Friday, December 8, 2017

FOLLOW THE MONEY: Palm Beach Gardens edition

Last night, the Palm Beach Gardens city council voted 4-1 (with Matt Lane voting 'nay') to place an amendment on the March ballot to overturn the term limits citizens initiative approved in November 2014 by 79% of Palm Beach Gardens voters. Citizen after citizen took the stand at the meeting with the message "don't touch our term limits." But one of the most illuminating was by resident Sid Dinerstein, a prime mover behind the term limits initiative:

Sid Dinerstein
SID DINERSTEIN: The first question I ask after having been here two months ago was how do five very well-intentioned city council candidates turn into five special interest apologists in a wink of an eye.  So, I do what everybody does when they have problems like that and I follow the money.

So here’s what I figured out: the extra three years you want the electorate to give you is worth $200,000 to each of you.

$30,000 plus for your base pay. $20,000 each of your own Cadillac health insurance packages. [To audience] How many of you people get one like that? And $10,000 for the pension that you get that we pay for that no one knows that you get. Then, additional thousands for mileage and giving reimbursements when you reach into our pockets instead of into your own.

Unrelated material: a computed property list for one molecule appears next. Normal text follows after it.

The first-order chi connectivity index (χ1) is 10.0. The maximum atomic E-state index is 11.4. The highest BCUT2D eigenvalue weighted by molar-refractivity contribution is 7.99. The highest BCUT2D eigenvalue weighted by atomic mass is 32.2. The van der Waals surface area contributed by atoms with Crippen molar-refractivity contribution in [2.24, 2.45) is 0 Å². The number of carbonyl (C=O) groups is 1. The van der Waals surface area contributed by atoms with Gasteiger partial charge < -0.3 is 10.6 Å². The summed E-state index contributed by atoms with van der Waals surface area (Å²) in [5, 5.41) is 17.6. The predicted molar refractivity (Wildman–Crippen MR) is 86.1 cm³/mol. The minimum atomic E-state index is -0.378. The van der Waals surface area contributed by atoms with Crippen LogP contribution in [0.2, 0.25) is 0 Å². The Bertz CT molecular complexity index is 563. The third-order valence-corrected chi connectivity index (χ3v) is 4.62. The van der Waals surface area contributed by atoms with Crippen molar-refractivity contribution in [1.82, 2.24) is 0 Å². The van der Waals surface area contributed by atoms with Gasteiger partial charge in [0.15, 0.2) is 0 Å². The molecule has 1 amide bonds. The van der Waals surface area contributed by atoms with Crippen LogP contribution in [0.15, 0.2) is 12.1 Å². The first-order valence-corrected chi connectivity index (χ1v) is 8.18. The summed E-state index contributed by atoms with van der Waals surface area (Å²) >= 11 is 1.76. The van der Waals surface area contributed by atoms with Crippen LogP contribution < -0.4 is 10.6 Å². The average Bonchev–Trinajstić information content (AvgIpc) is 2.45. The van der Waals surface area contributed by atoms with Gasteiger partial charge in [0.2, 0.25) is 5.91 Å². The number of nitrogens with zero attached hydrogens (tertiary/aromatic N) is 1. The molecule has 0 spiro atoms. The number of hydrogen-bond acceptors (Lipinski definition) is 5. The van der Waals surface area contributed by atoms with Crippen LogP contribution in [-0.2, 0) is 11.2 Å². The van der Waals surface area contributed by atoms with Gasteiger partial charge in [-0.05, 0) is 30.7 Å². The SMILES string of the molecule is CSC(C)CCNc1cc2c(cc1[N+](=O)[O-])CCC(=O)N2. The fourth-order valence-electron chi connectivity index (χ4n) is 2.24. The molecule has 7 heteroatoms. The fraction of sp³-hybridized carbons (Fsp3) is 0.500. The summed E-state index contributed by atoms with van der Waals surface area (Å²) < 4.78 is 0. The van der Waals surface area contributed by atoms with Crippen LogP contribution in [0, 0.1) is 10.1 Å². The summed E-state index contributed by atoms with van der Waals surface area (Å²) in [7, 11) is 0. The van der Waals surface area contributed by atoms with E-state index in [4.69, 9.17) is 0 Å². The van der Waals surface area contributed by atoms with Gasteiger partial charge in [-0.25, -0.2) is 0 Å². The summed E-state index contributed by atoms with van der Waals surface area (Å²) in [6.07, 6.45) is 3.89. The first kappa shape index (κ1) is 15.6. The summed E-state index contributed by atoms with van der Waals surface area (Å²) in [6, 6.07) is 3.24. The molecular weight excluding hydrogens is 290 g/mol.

Multiply that by three years and you just pocketed a cool $200,000.

Marc Pintel's new cap, custom made for him at the Gardens mall
Once I figured that out, I didn’t have to wonder anymore what happened to you guys. And why you are so unappreciative of the work we did when we put our hands in our pockets to get rid of the guys who were never leaving so we can have five new people just like you.

Furthermore, something that I am guessing you don’t know, in the David Levy term limits saga we the taxpayers, and this includes you, gave the city attorney $232,000. That’s what it came to for the privilege of trying to overturn the will of the voters.

MAJORITY OF ONE: Gardens Council Member stands up for the voters